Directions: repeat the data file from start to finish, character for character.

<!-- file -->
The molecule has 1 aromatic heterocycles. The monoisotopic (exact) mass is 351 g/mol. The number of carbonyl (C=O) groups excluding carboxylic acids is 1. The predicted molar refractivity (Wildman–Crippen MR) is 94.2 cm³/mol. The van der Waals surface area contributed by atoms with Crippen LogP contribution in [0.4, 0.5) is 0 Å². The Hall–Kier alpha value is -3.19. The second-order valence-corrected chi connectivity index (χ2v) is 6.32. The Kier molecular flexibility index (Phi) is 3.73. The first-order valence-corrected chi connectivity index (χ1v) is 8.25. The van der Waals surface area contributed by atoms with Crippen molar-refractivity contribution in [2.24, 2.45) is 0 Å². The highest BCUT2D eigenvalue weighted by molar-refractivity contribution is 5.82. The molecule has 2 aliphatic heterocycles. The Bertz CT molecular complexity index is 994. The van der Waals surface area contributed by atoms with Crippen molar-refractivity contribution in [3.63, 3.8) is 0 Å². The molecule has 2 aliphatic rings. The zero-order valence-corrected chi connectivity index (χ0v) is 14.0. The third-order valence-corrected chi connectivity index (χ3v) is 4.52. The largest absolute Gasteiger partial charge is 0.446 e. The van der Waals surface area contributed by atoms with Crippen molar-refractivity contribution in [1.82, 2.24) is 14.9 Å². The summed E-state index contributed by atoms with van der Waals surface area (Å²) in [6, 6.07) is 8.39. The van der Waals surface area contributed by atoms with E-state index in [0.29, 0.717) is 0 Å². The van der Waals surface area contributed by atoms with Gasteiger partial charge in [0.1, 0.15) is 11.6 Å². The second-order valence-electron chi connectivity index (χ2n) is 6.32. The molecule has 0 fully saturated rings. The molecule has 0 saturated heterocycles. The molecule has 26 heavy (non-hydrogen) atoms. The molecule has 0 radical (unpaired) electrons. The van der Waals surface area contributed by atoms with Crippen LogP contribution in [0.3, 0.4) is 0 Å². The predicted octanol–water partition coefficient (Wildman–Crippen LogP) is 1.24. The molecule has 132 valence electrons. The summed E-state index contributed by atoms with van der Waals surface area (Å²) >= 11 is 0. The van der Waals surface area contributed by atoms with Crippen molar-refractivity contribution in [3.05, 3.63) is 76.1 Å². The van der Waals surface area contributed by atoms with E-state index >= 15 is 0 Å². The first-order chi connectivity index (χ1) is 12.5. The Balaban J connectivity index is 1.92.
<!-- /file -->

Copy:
The molecule has 1 aromatic heterocycles. The monoisotopic (exact) mass is 351 g/mol. The number of carbonyl (C=O) groups excluding carboxylic acids is 1. The predicted molar refractivity (Wildman–Crippen MR) is 94.2 cm³/mol. The van der Waals surface area contributed by atoms with Crippen LogP contribution in [0.4, 0.5) is 0 Å². The Hall–Kier alpha value is -3.19. The second-order valence-corrected chi connectivity index (χ2v) is 6.32. The Kier molecular flexibility index (Phi) is 3.73. The first-order valence-corrected chi connectivity index (χ1v) is 8.25. The van der Waals surface area contributed by atoms with Crippen molar-refractivity contribution in [2.24, 2.45) is 0 Å². The highest BCUT2D eigenvalue weighted by molar-refractivity contribution is 5.82. The molecule has 2 aliphatic heterocycles. The Bertz CT molecular complexity index is 994. The van der Waals surface area contributed by atoms with Crippen molar-refractivity contribution in [3.63, 3.8) is 0 Å². The molecule has 2 aliphatic rings. The zero-order valence-corrected chi connectivity index (χ0v) is 14.0. The third-order valence-corrected chi connectivity index (χ3v) is 4.52. The largest absolute Gasteiger partial charge is 0.446 e. The van der Waals surface area contributed by atoms with Crippen molar-refractivity contribution in [1.82, 2.24) is 14.9 Å². The summed E-state index contributed by atoms with van der Waals surface area (Å²) in [6, 6.07) is 8.39. The van der Waals surface area contributed by atoms with E-state index in [0.29, 0.717) is 0 Å². The van der Waals surface area contributed by atoms with Gasteiger partial charge in [0.1, 0.15) is 11.6 Å². The second-order valence-electron chi connectivity index (χ2n) is 6.32. The molecule has 0 fully saturated rings. The molecule has 0 saturated heterocycles. The molecule has 26 heavy (non-hydrogen) atoms. The molecule has 0 radical (unpaired) electrons. The van der Waals surface area contributed by atoms with Crippen LogP contribution in [0.3, 0.4) is 0 Å². The predicted octanol–water partition coefficient (Wildman–Crippen LogP) is 1.24. The molecule has 132 valence electrons. The summed E-state index contributed by atoms with van der Waals surface area (Å²) >= 11 is 0. The van der Waals surface area contributed by atoms with Crippen molar-refractivity contribution in [3.05, 3.63) is 76.1 Å². The van der Waals surface area contributed by atoms with E-state index >= 15 is 0 Å². The first-order chi connectivity index (χ1) is 12.5. The Balaban J connectivity index is 1.92.